5 abortion bills on docket in agenda-setting day of hearings in Washington State
Democrats want to make it clear that abortion rights are a top priority for the party.
Washington State lawmakers are set to consider a raft of abortion-protection measures Tuesday in what Democrats in control of the state government are promoting as a display of unity at the outset of the first legislative session since Roe v. Wade was overturned.
Hearings on five bills that make up the bulk of state Democrats’ abortion agenda for the 2023 session are scheduled to occupy three House and three Senate committees for most of the morning, with marquee testimony from Gov. Jay Inslee (D) in support of a measure that would amend the state constitution to protect reproductive freedoms, including the right to have an abortion and use contraception.
“It’s really meant to just make clear, without a shadow of a doubt, what a top priority this is for the governor and the Senate and the House Democrats in the state of Washington,” said Sen. Annette Cleveland (D), who chairs the Senate Health and Long Term Care Committee.
Cleveland and other state Democrats said it is rare for so many committees in both chambers to coordinate simultaneous hearings on a single issue.
The events in Washington State come as red and blue state lawmakers stake out opposing ground on the issue in legislatures across the country.
Lawmakers in states controlled by Democrats are considering legislation to codify abortion in state constitutions, protect providers who treat out-of-state patients, and shore up data privacy related to abortion services. Their counterparts in Republican-led states are debating restrictions that include more stringent time limits on the procesure, exceptions for rape and increased controls on medication that can induce abortions.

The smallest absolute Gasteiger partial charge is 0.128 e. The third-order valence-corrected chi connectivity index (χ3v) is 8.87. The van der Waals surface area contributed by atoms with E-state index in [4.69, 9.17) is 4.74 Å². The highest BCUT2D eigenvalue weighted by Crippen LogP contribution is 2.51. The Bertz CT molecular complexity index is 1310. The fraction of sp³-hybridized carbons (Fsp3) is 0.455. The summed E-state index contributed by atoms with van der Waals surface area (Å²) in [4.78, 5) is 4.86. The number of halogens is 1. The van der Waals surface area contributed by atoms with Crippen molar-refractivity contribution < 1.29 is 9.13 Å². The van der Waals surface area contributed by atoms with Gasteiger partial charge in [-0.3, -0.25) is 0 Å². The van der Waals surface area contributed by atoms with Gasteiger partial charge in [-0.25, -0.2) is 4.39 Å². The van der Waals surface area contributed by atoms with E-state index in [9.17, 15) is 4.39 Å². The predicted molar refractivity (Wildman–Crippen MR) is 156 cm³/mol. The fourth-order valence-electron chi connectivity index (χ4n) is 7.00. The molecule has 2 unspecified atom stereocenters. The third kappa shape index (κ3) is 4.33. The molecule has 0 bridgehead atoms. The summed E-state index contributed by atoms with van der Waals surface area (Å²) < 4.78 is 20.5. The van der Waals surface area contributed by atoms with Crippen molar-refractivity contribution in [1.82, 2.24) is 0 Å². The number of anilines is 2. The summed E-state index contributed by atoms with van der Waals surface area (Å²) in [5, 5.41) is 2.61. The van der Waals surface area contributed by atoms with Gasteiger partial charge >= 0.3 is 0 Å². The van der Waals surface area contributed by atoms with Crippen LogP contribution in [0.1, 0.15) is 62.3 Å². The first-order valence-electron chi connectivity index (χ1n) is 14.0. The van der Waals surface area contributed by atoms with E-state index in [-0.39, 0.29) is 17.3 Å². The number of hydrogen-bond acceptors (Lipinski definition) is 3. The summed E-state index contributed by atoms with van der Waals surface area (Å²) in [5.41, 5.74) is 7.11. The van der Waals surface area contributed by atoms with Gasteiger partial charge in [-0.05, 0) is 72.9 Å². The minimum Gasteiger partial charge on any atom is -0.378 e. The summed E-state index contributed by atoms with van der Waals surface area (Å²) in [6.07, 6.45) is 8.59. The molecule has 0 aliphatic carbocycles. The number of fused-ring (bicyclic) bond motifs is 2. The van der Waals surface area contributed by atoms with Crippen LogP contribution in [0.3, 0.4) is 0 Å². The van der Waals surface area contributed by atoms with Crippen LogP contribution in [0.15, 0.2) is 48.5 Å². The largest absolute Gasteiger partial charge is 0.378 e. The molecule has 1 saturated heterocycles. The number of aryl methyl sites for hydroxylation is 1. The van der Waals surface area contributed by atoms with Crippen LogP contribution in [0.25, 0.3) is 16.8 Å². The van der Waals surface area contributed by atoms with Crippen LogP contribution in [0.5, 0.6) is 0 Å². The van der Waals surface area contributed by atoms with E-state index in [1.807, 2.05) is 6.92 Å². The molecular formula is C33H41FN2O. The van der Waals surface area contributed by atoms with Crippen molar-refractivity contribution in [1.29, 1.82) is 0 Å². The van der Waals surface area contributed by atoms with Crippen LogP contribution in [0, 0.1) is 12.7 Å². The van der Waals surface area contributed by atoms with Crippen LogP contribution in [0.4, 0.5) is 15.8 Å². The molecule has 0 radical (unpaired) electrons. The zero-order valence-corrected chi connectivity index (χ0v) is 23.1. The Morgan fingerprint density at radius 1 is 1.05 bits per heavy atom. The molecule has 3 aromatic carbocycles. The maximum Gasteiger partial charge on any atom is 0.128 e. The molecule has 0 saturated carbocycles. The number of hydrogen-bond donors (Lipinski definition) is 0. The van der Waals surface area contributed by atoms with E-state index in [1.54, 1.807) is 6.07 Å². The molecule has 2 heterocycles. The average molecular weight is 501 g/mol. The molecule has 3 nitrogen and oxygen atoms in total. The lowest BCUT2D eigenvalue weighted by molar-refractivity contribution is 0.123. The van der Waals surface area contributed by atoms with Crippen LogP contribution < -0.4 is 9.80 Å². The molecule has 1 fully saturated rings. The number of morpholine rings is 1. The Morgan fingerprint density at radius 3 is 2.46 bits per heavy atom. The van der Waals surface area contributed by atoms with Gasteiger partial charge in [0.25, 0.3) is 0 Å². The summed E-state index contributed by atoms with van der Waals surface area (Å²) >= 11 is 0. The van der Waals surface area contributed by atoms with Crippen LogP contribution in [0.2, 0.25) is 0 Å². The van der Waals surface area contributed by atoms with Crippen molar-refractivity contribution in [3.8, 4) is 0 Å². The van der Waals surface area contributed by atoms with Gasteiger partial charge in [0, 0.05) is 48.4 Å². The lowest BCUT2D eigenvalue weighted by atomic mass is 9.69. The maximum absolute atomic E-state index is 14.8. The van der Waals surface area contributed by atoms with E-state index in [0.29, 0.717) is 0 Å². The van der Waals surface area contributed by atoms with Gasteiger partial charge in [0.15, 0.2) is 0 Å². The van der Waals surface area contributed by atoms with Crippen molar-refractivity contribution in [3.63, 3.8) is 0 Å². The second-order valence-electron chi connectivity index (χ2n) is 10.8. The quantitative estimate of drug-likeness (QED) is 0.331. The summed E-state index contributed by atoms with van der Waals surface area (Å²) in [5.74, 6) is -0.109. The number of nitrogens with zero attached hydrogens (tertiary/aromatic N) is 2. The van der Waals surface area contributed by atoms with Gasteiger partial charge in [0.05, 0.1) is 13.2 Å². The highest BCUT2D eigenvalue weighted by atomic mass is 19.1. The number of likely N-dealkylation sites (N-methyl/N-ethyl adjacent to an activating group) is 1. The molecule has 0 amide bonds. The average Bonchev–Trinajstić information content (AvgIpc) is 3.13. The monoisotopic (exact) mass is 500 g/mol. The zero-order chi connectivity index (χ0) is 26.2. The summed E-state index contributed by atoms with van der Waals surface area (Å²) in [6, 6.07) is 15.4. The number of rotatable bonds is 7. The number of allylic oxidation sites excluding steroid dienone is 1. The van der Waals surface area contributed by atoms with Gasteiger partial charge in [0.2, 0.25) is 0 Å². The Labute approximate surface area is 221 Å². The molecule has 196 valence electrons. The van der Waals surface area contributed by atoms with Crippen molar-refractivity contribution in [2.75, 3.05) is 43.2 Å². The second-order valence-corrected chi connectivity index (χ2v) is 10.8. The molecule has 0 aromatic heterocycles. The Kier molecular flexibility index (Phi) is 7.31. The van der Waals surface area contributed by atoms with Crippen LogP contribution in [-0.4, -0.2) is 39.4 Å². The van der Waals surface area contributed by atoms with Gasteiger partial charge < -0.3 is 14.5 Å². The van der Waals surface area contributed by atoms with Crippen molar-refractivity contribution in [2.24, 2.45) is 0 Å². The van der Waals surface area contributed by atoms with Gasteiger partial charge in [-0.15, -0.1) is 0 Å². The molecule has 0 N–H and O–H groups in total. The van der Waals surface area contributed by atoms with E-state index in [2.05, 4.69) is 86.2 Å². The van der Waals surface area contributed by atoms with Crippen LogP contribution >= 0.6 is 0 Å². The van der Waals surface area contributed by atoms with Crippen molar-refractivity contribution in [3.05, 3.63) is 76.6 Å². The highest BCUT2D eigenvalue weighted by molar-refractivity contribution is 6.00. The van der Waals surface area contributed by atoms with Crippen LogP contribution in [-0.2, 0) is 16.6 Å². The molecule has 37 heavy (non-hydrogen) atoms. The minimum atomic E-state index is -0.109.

In Washington State, the constitutional amendment would need to attract Republican support to pass a two-thirds vote threshold in both the House and the Senate — a barrier that Democrats acknowledged will be difficult to overcome.
Senate Minority Leader John Braun (R) has said he sees no need for a constitutional amendment, noting that state law has protected abortion access since 1970.
“I don’t see a path where that changes without a vote of the people,” he said at a press conference this month. “You can game it out, there’s no real path, no matter who is in the majority.”
The other bills need only simple majority support in both chambers. They would:
- eliminate cost-sharing for patients seeking abortion care.
- regulate hospital and health system mergers to ensure that patients have access to reproductive, gender affirming and end-of-life care — an issue that has been at the forefront as religiously affiliated hospitals expand throughout the state.
- shield patients and providers of reproductive and gender-affirming care in Washington from retribution by other states.
- give Washington employers that provide reproductive care benefits tools for redress against retaliation by states with anti-abortion laws.
- strengthen protections for the privacy of health data by blocking websites and apps from collecting and sharing it.
- ensure that health care providers cannot be disciplined in Washington state because they provide reproductive or gender affirming care in accordance with state law, regardless of where the patient resides.
Democrats called the hearings Tuesday the first step in a multi-layered process before any of the measures are subjected to a vote, but that they were intended to send a message as the question of abortion access has roiled states on both sides of the political spectrum.
“Uniting the policy hearings together gives us the opportunity to show the country that Washington’s commitment remains strong, and to show our own constituents that we are here to do this work early to get these bills moving,” Sen. Emily Randall (D) said. “Our policies run the breadth of the issues that we feel are most pressing to tackle from cost sharing to privacy protections and shield laws to protect people coming from outside of the state to seek care. We’re doing everything we can.”